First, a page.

Free Iraqi Army

From Wikipedia, the free encyclopedia
Jump to: navigation, search
Free Iraqi Army
الجيش العراقي الحر
Participant in the Syrian Civil War and the Iraqi insurgency
Flag of Iraq (1991-2004).svg
Flag of Iraq (1991–2004)
Active 9 November 2012–present
Ideology Sunni Islamism
Area of operations
Strength 2,500+[1]
Allies

Naqshbandi Army
SCJL
MCIR
Anbar Tribal Councils

Free Syrian Army
Opponents

Iraqi government

Special Groups

Battles and wars Iraqi insurgency
Syrian Civil War

The Free Iraqi Army (Arabic: الجيش العراقي الحر‎, Al-Jayš Al-‘Irāqī Al-Ḥurr, FIA) is a Sunni militant group formed in the western Sunni-majority provinces of Iraq from Iraqi supporters of the Free Syrian Army rebels fighting in the Syrian Civil War.[2] The group aims to overthrow the Shia-dominated government of Iraq,[3] believing that they will gain support in this from Syria should the rebels be successful in overthrowing Bashar al-Assad.[4][5] An Iraqi counterterror spokesman has denied this, saying that the name is merely being used by al-Qaeda in Iraq to "attract the support of the Iraqi Sunnis by making use of the strife going on in Syria."[6]

Aside from Anbar Province, the FIA reportedly has a presence in Fallujah, along the Syrian border near the town of Al-Qaim, and in Mosul in the north of Iraq. A recruiting commander for the group told a reporter from The Daily Star newspaper in Lebanon that the group is opposed to both Al-Qaeda in Iraq and their opponents in the Sahwa militia. The same commander claimed that the group receives financial support from cross-border tribal extensions and Sunni sympathizers in the Gulf states of Qatar, Saudi Arabia, and the UAE.[4]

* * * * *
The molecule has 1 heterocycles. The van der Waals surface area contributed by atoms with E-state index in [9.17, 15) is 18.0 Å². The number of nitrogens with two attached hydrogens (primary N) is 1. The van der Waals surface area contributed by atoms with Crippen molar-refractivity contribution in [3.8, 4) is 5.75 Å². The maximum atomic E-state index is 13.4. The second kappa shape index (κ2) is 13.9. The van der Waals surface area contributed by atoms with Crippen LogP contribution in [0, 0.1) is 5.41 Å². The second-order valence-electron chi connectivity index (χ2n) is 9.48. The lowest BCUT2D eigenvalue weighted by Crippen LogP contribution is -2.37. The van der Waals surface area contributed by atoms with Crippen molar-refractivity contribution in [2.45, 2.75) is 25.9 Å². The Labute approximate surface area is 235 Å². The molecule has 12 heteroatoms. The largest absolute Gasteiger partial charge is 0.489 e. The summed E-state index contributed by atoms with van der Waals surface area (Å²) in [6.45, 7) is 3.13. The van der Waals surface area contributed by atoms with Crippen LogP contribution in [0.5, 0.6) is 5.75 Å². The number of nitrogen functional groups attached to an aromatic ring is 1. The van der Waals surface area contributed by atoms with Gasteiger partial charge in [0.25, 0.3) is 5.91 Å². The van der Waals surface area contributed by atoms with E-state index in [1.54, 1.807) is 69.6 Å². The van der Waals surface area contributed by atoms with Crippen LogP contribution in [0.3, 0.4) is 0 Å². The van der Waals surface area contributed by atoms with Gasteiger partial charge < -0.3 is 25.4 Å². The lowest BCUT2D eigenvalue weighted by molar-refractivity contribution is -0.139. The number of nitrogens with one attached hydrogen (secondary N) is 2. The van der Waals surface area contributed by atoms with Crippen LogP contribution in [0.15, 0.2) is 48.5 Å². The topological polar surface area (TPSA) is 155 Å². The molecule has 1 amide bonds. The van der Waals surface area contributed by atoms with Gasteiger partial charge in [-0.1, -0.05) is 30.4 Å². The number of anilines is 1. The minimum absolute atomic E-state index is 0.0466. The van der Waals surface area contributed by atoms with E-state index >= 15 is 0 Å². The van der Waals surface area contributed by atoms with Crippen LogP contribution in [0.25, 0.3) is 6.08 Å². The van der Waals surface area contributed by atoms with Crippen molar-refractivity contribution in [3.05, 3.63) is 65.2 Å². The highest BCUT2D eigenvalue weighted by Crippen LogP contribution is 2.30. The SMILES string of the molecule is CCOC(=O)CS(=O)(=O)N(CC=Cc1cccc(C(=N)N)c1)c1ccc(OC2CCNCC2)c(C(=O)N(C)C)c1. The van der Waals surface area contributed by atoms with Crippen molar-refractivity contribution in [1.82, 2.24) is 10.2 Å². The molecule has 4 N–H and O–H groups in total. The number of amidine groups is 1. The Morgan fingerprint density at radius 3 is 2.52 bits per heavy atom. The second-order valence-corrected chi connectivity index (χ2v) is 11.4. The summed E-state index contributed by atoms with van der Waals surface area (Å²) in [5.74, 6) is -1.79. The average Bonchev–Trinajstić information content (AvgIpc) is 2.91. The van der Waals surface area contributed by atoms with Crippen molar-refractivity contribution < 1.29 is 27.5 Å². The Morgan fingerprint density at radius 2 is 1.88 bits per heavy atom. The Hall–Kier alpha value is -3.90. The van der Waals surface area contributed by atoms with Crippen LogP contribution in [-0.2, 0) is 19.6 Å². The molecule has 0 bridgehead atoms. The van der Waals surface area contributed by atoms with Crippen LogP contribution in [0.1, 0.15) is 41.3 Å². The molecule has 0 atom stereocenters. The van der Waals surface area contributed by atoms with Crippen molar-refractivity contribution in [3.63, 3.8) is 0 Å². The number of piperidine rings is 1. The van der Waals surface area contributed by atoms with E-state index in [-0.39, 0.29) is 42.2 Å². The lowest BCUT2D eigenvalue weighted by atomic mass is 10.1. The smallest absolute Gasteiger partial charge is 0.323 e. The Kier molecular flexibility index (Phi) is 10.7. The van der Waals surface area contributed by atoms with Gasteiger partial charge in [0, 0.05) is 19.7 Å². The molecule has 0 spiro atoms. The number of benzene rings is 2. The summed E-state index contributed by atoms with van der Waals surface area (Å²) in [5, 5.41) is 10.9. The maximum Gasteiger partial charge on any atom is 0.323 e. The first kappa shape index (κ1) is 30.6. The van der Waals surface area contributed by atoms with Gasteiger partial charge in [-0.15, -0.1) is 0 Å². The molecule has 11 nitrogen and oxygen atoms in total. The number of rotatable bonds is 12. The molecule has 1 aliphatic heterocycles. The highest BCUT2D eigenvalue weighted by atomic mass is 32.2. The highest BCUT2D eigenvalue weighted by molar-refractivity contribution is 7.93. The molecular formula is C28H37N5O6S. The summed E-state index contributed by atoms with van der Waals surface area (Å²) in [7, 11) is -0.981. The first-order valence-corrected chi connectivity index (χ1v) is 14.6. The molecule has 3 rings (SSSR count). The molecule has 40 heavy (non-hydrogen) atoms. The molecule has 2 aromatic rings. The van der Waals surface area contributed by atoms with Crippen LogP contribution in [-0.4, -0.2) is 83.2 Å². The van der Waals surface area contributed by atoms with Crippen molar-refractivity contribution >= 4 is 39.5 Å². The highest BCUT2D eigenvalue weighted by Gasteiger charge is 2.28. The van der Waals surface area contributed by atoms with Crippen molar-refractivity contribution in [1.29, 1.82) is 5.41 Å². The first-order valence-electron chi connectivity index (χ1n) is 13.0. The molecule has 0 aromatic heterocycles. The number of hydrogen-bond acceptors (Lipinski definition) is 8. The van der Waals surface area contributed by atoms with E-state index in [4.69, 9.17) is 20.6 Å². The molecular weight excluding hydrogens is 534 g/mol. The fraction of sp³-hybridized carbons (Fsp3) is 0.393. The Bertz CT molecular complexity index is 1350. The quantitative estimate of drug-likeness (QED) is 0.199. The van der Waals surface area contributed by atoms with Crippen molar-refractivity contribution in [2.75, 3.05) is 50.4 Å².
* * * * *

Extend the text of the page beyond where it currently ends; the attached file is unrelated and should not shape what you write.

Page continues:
On 4 February 2013, Wathiq al-Batat of the Shia militant group Hezbollah in Iraq, announced the formation of the Mukhtar Army to fight against al-Qaeda and the Free Iraqi Army.[7]

Links to al-Qaeda and the Iraqi Ba'athists[edit]

Despite the group's denial of links to al-Qaeda, the group has been accused of being affiliated with the group.[8] These accusations of links with both al-Qaeda and the Ba'athists led to a Najaf Shiite figure associated with the State of Law Coalition issuing a fatwa against supplying the group with weapons.[9]

See also[edit]

References[edit]

  1. ^ "How Syria's civil war is spilling over - Middle East". Al Jazeera English. Retrieved 2014-08-19. 
  2. ^ "INSIGHT: Iraq’s Tensions Heightened by Syria Conflict". Middle East Voices (VOA). 29 November 2012. 
  3. ^ "Syrian Soldiers Killed In Iraq: Reports". RTT News. 4 March 2013. 
  4. ^ a b "Free Iraqi Army inspired by Syria war". The Daily Star (Lebanon). 10 November 2012. 
  5. ^ "Iraqis locked in rival sectarian narratives". BBC News. 21 November 2012. 
  6. ^ "Al-Qaida making comeback in Iraq, officials say". The Guardian. 9 October 2012. 
  7. ^ "Briefing: A guide to defusing sectarian tensions in Iraq". IRIN. 13 February 2013. 
  8. ^ "Syrian War’s Spillover Threatens a Fragile Iraq". The New York Times. 26 February 2013. 
  9. ^ عضو في الدفاع النيابية: الجيش العراقي الحر إسم آخر لتنظيم القاعدة. Iraqi Communist Party (in Arabic). 20 December 2012.